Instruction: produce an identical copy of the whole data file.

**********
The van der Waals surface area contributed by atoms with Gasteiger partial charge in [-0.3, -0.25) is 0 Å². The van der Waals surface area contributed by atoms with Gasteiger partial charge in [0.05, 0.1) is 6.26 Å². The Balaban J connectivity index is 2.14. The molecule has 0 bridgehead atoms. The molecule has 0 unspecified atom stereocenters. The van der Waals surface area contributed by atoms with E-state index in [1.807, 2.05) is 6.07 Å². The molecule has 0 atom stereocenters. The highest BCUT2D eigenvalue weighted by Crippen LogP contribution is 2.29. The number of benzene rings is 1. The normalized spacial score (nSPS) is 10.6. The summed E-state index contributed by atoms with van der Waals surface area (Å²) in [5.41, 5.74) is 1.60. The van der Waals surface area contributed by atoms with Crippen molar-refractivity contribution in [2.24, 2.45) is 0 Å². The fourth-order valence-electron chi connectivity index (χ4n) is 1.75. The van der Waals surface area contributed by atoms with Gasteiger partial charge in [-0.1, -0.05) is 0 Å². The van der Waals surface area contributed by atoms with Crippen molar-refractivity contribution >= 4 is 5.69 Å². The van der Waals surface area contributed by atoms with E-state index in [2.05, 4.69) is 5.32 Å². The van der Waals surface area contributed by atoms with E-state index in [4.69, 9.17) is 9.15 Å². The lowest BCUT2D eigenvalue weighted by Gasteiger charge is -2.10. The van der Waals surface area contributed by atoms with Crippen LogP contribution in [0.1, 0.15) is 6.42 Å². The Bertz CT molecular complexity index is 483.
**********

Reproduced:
The van der Waals surface area contributed by atoms with Gasteiger partial charge in [-0.3, -0.25) is 0 Å². The van der Waals surface area contributed by atoms with Gasteiger partial charge in [0.05, 0.1) is 6.26 Å². The Balaban J connectivity index is 2.14. The molecule has 0 bridgehead atoms. The molecule has 0 unspecified atom stereocenters. The van der Waals surface area contributed by atoms with E-state index in [1.807, 2.05) is 6.07 Å². The molecule has 0 atom stereocenters. The highest BCUT2D eigenvalue weighted by Crippen LogP contribution is 2.29. The number of benzene rings is 1. The normalized spacial score (nSPS) is 10.6. The summed E-state index contributed by atoms with van der Waals surface area (Å²) in [5.41, 5.74) is 1.60. The van der Waals surface area contributed by atoms with Crippen molar-refractivity contribution in [2.24, 2.45) is 0 Å². The fourth-order valence-electron chi connectivity index (χ4n) is 1.75. The van der Waals surface area contributed by atoms with Gasteiger partial charge in [-0.1, -0.05) is 0 Å². The van der Waals surface area contributed by atoms with Crippen molar-refractivity contribution >= 4 is 5.69 Å². The van der Waals surface area contributed by atoms with E-state index in [2.05, 4.69) is 5.32 Å². The van der Waals surface area contributed by atoms with E-state index in [4.69, 9.17) is 9.15 Å². The lowest BCUT2D eigenvalue weighted by Gasteiger charge is -2.10. The van der Waals surface area contributed by atoms with Crippen LogP contribution in [0.1, 0.15) is 6.42 Å². The Bertz CT molecular complexity index is 483.